Monday, September 22, 2014
Sunday, September 21, 2014
West Virginia Invasive Species Strategic Plan out for public commentSOUTH CHARLESTON, West Virginia – The draft "West Virginia Invasive Species Strategic Plan" is now available for public comment.
"Non-native invasive species cost West Virginia millions of dollars every year," said Curtis I. Taylor, Chief of the Division of Natural Resources Wildlife Resources Section. "These plants, animals and pathogens reproduce rapidly and have no native predators, so they have become a leading cause of biodiversity loss worldwide. They reduce timber regeneration, lower mast production, degrade wildlife habitat and decrease stream quality."
Annual losses and control costs for invasive species in the U.S. are estimated to exceed $127 billion.
The strategic plan is intended to enable West Virginia and all entities operating within its borders to address the threats posed by terrestrial and aquatic invasive species, including pathogens, which occur or may occur, in the state. Modeled after similar plans nationwide, the plan describes the status of invasive species in West Virginia and proposes a comprehensive set of goals and strategies to address their impacts. This voluntary plan is designed to maximize the effectiveness and efficiency of all stages of invasive species management efforts that occur wholly or partially within the state of West Virginia.
Recommended management goals include:
- Early Detection
- Rapid Response
- Control and Management
- Research and Risk Assessment, and
- Education and Outreach
The West Virginia Invasive Species Working Group first proposed the plan several years ago. It has been developed with the expertise of dozens of professionals from various agencies and organizations across the state.
Major contributors include The Nature Conservancy, West Virginia Division of Natural Resources, The West Virginia Division of Forestry, U.S. Forest Service, U.S. Department of Agriculture, West Virginia Department of Agriculture, and the Potomac Highlands Cooperative Weed and Pest Management Area. Development of the plan was funded in part by the West Virginia Division of Natural Resources and the Aquatic Nuisance Species Task Force through the Maryland Sea Grant.
Friday, September 19, 2014
Today (9/19/14) started out the same. I decided to check out a Barbour County road where I saw some too old chickens last year. I hadn't gone very far up the road and there was an oak log that was totally covered with Chicken of the Woods; way too old ones. I barely had to slow down to make that determination. Yep, same old same old should have been there last week. I continued onward and after a short distance there was an old, very nasty yellow and orange looking Lion's Mane growing on a beech tree.
I guess mushroom hunting is about like turkey hunting; you sure aren't going to get anything if you are not out there. I was thinking that at least I'm headed towards a spot where the dogs like to walk. Then I saw it; a small clump of fresh chickens on a stump. Not many, but enough for a meal. It was the little clump on the right side of the photo. Well, at least it wasn't another couple of gallons wasted on a foraging trip. I gathered them and headed on.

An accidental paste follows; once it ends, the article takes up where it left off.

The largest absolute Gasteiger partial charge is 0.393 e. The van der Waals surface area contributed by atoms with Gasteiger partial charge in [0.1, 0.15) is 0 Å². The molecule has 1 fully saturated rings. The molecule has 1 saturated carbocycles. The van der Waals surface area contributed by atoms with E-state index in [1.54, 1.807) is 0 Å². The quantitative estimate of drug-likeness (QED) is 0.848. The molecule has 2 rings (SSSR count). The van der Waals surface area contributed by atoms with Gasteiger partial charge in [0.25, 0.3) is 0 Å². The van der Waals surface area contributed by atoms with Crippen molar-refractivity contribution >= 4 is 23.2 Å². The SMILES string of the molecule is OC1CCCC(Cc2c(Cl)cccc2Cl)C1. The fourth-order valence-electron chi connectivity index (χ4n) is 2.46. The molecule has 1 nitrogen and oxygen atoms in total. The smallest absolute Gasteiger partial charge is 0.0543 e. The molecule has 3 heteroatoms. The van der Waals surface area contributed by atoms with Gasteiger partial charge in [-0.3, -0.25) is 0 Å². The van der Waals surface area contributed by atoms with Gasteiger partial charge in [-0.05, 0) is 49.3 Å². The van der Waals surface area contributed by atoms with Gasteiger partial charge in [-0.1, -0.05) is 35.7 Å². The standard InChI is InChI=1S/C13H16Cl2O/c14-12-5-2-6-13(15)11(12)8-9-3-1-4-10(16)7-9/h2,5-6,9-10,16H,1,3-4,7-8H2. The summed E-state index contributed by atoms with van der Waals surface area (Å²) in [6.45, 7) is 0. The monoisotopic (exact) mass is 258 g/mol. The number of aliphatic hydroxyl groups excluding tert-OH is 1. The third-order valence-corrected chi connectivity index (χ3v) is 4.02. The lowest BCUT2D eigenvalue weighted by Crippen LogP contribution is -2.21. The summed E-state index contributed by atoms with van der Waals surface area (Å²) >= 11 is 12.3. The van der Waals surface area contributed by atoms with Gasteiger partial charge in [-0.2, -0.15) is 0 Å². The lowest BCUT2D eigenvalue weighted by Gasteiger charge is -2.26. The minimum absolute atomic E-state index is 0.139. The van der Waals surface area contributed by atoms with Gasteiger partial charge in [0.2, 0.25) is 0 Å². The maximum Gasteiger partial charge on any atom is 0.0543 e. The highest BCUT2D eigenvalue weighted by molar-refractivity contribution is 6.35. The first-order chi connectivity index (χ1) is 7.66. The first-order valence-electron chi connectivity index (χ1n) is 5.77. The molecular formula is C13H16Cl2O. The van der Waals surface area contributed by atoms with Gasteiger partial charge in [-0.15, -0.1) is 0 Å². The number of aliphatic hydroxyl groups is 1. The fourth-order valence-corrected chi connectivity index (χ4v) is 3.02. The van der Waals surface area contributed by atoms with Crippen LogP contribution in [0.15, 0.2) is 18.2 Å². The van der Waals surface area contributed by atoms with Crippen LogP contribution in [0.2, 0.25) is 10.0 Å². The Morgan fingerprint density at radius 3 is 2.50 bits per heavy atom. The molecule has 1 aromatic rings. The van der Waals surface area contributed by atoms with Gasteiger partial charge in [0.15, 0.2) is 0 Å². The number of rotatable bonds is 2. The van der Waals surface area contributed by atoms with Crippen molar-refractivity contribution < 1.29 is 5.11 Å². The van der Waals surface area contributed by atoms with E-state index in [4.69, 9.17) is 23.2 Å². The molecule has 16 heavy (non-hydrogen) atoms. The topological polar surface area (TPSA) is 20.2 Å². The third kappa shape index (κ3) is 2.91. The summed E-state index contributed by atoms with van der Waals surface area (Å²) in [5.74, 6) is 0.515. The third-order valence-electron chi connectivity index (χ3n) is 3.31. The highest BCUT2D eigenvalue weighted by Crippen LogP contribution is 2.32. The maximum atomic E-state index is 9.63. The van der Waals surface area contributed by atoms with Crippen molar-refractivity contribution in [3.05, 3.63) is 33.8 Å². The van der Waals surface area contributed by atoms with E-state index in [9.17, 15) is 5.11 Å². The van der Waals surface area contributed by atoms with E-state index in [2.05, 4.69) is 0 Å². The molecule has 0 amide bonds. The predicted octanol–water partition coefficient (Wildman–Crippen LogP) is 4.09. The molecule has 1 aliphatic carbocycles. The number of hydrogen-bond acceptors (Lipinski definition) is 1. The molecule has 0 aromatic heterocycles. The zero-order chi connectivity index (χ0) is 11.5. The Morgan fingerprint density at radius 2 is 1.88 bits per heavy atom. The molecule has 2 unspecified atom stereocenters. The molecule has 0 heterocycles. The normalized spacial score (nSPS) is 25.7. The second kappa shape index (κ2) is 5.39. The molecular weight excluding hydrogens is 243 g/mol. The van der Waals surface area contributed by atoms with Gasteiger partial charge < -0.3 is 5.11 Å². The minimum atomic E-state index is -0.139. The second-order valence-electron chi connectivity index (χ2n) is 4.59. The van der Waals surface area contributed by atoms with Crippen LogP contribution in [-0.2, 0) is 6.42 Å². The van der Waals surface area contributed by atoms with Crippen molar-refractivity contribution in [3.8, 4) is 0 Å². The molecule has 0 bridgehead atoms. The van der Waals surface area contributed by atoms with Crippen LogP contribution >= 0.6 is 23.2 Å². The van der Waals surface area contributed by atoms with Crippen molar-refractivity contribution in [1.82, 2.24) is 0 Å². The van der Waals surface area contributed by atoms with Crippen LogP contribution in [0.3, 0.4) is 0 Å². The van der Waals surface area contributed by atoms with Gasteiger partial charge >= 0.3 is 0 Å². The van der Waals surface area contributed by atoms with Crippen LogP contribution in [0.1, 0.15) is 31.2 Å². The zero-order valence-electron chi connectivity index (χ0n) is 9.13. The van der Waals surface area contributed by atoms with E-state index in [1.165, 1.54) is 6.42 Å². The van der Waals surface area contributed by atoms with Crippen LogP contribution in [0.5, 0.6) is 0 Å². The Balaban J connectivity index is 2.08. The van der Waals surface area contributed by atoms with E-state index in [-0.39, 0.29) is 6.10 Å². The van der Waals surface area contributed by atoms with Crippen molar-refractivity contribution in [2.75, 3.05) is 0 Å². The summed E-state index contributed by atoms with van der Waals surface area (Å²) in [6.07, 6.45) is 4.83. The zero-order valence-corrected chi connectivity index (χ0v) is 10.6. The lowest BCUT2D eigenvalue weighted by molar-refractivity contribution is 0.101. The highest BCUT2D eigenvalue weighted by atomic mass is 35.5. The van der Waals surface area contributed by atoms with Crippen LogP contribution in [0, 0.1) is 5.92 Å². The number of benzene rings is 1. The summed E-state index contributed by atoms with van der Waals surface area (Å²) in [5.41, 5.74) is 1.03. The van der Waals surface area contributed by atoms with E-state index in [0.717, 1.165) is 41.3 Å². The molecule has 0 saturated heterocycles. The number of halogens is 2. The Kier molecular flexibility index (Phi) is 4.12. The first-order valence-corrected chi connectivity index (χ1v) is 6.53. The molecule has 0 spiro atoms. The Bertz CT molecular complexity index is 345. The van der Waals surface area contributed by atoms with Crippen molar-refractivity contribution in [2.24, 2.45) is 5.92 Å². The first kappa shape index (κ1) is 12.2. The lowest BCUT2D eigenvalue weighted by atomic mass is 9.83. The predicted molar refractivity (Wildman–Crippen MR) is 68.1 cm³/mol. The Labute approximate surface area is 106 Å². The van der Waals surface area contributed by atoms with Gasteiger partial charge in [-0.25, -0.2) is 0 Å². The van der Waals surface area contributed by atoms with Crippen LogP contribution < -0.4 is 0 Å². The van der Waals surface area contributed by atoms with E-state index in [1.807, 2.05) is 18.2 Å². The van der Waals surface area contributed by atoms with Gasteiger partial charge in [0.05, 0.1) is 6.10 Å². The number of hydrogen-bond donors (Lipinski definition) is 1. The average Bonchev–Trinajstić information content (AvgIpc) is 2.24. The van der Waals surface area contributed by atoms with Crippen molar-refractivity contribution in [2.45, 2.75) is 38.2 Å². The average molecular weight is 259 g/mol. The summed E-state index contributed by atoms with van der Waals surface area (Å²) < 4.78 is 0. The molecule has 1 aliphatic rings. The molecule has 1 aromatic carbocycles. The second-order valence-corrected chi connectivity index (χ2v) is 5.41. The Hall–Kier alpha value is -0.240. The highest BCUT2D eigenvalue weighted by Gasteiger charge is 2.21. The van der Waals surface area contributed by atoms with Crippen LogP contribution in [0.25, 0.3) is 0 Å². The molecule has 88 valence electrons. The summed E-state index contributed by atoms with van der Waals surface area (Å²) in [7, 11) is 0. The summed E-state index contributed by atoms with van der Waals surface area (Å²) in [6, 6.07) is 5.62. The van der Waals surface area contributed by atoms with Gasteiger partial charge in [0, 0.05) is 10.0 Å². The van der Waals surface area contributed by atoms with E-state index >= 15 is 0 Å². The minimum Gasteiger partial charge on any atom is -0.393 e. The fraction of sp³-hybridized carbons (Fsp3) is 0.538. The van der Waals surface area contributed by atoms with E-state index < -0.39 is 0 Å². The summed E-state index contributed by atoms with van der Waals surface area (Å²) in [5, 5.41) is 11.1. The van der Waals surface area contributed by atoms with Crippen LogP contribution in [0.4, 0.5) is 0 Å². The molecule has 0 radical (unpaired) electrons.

I was nearing the end of productive mushroom woods and happened to look up on the hill and there they were; a nice bunch growing in the top of a Sandy snapped tree. I could barely reach them but i managed to get them all and only fall over the hill, once. I now have enough to eat this weekend and enough to freeze for Thanksgiving. This is the latest in the season that I have ever found any good Chicken of the Woods. I figured we are about into the period of nothing except for Oysters and Shaggy Manes. Things look up when you don't give up.
(c)2014 High Virginia Outdoors Photos (c) 2014 High Virginia Images All Rights Reserved
Thursday, September 18, 2014
WVDNR Law Enforcement officers seize illegally harvested ginseng in southern West VirginiaBECKLEY, West Virginia – A year-long investigation by Natural Resources Police Officers in southern West Virginia has resulted in 11 arrests and the seizure of 190 pounds of dry ginseng that was illegally harvested before the ginseng digging season began Sept. 1. The estimated market value of the ginseng is $180,000.
In addition to the ginseng, officers also seized multiple stolen guns, illegal drugs and pills, and $30,000 in cash, according to Lt. Woodrow Brogan of the West Virginia Division of Natural Resources Law Enforcement District 4 office in Beckley. District 4 includes the counties of Fayette, Greenbrier, Raleigh, Wyoming, McDowell, Mercer, Summers and Monroe.
"The legal digging and selling of ginseng root has been a part of the culture of southern Appalachia for more than a hundred years," Lt. Brogan said. "Many people in this area have supplemented their income by digging ginseng, almost all of which is exported to Asia. In the past, they took care to preserve the resource, but we've noticed in recent years an increase in people wanting to make a 'fast buck' by digging and selling as much ginseng as possible, both in season and out. Much of that increased activity includes unlicensed dealers trading illegal pills for ginseng root."